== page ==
The Kremlin might also choose to reduce overt military tensions in Eastern Ukraine over time, although it might increase military pressure in the short run. The Kremlin could then leverage its global propaganda machine to broadcast this decision as a step towards peace in Ukraine. The West might nonetheless view this narrative positively as it plays into a common sentiment that ‘stopping the fighting’ is more important than defending Ukraine’s sovereignty. Putin could thereby undermine sanctions against his regime by shifting only his approach rather than his underlying goals.

Away from the West

The Kremlin will also likely attempt to exploit Zelensky’s calls for referenda on Ukraine’s potential membership in NATO and the EU.[10] These proposals are inherently regressive. The Ukrainian Parliament codified Ukraine’s aspiration to join NATO and the EU in the Ukrainian Constitution. Referenda are also vulnerable to manipulation. Russia is likely to use disinformation and electoral subversion to ensure decisive defeats for these referenda, the results of which would be difficult to reverse.

Trojan Horse Inside Ukraine

The Kremlin will likely attempt to exploit Zelensky’s lack of foreign policy experience to convert Russia’s military campaign into political gains in Ukraine. Zelensky has already made several conciliatory statements on the need to meet “halfway” with Putin and establish a ceasefire in Eastern Ukraine.[11] These statements reflect a fundamental misunderstanding of the nature of the conflict in the Donbas. Russia illegally invaded Ukraine and built a proxy separatist force in Donetsk and Luhansk. The Kremlin retains the ability to escalate and deescalate the level of violence at will in Eastern Ukraine.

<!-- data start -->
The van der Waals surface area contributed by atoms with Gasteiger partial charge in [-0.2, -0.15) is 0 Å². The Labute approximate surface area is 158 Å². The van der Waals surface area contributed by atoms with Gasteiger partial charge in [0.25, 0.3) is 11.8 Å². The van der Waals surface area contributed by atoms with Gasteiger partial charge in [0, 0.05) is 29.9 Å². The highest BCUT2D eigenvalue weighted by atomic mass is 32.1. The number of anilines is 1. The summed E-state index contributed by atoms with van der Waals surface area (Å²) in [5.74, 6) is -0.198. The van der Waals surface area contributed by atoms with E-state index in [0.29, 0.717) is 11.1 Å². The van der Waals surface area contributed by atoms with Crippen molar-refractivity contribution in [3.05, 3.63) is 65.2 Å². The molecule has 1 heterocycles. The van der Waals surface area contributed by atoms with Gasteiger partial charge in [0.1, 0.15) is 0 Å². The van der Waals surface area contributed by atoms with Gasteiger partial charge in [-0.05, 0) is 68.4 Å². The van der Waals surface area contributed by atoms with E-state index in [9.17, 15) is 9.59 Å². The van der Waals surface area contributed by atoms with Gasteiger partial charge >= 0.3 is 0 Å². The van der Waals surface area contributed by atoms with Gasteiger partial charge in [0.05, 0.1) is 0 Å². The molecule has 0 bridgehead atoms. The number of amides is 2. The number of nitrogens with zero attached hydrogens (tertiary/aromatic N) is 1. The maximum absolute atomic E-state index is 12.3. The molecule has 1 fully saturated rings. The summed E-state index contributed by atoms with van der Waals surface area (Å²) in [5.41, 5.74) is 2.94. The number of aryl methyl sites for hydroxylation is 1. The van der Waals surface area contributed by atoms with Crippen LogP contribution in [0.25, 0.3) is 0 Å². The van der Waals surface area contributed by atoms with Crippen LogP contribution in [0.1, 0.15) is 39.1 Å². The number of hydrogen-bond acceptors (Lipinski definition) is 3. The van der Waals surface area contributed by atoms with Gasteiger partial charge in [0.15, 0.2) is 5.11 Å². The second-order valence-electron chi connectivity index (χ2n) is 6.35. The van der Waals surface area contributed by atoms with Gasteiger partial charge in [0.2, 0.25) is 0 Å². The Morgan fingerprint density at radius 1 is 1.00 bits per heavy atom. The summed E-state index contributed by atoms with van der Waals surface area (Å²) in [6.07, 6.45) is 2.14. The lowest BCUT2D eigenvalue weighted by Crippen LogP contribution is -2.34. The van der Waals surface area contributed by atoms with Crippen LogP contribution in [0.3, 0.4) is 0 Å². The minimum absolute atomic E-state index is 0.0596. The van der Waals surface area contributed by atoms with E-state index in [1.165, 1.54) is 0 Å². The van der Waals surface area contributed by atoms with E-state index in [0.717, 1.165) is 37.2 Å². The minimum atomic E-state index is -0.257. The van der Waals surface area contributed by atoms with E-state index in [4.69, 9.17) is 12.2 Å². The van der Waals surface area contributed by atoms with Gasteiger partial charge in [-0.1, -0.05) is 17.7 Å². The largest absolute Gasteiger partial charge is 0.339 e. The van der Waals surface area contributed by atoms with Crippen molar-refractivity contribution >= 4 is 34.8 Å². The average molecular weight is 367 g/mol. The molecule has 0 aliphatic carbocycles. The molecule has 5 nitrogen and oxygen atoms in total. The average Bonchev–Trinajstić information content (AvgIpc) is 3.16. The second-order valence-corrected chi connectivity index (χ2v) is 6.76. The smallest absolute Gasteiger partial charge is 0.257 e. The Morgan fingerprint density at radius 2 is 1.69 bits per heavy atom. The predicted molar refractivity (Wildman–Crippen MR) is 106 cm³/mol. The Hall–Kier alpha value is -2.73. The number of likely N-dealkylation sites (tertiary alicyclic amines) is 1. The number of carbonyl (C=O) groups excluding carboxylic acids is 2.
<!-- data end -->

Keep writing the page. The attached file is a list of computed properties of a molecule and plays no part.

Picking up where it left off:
Putin has long desired to legitimize the self-proclaimed separatist republics that he created in Eastern Ukraine. Legal autonomy for the Donbas would grant the Kremlin a permanent lever of influence over Ukraine. It would also set a number of dangerous international precedents by de facto legitimizing the invasion of a sovereign nation, the principle that states have a right to intervene militarily ostensibly on behalf of related minorities, and the notion of truncated sovereignty for states that were part of the former Soviet Union. It would set a model for others to follow, namely that an aggressor can legitimize an invasion if it subsequently manipulates the internal political dynamics of the victim to “accept” its aggression.

Risk #6: Ukraine’s progress toward a free society will face challenges.

Ukraine’s current trajectory towards an open and free society should not be taken as a given. Ukraine, which faces major challenges, maintains a media landscape and civil society both capable and willing to criticize the Ukrainian Government. These liberties remain fragile despite their expansion since the 2014 Euromaidan Revolution.

Ukraine’s social progress under Zelensky will likely face converging pressures from the oligarchs, former powerbrokers, populists, and the Kremlin under Zelensky. Russia in particular has an incentive to disrupt a successful democratic model in Ukraine that could threaten Putin’s regime.


The Kremlin’s Ambitions 

Ukraine holds inherently asymmetric value to Russia. The Kremlin perceives Ukraine as not only a buffer state but also part of its cultural, economic, and military core. The Kremlin devotes a significant amount of its foreign policy bandwidth to its campaign to regain political control over Ukraine given the value Putin assigns to this goal. If the Kremlin regains its influence in Ukraine, it will likely be further emboldened and free some of its resources to focus elsewhere.

Cascading Effects in Europe 

The Kremlin intends to achieve a multi-layer zone in Europe with states that are Russia-neutral or Russia-friendly. It is working establish a core group of countries within the immediate orbit of Russia including Ukraine, Belarus, and Moldova. It is also attempting to create a second outer circle of Russia-neutral states by prying Hungary, the Baltics, and other countries away from the U.S. and NATO. The Kremlin in this vein has fueled internal instability and supported populist political parties and polarizing ideologies across Europe. Russia will have additional levers to politically and militarily pressure Europe and drive further wedges within NATO if it regains dominant influence in Ukraine.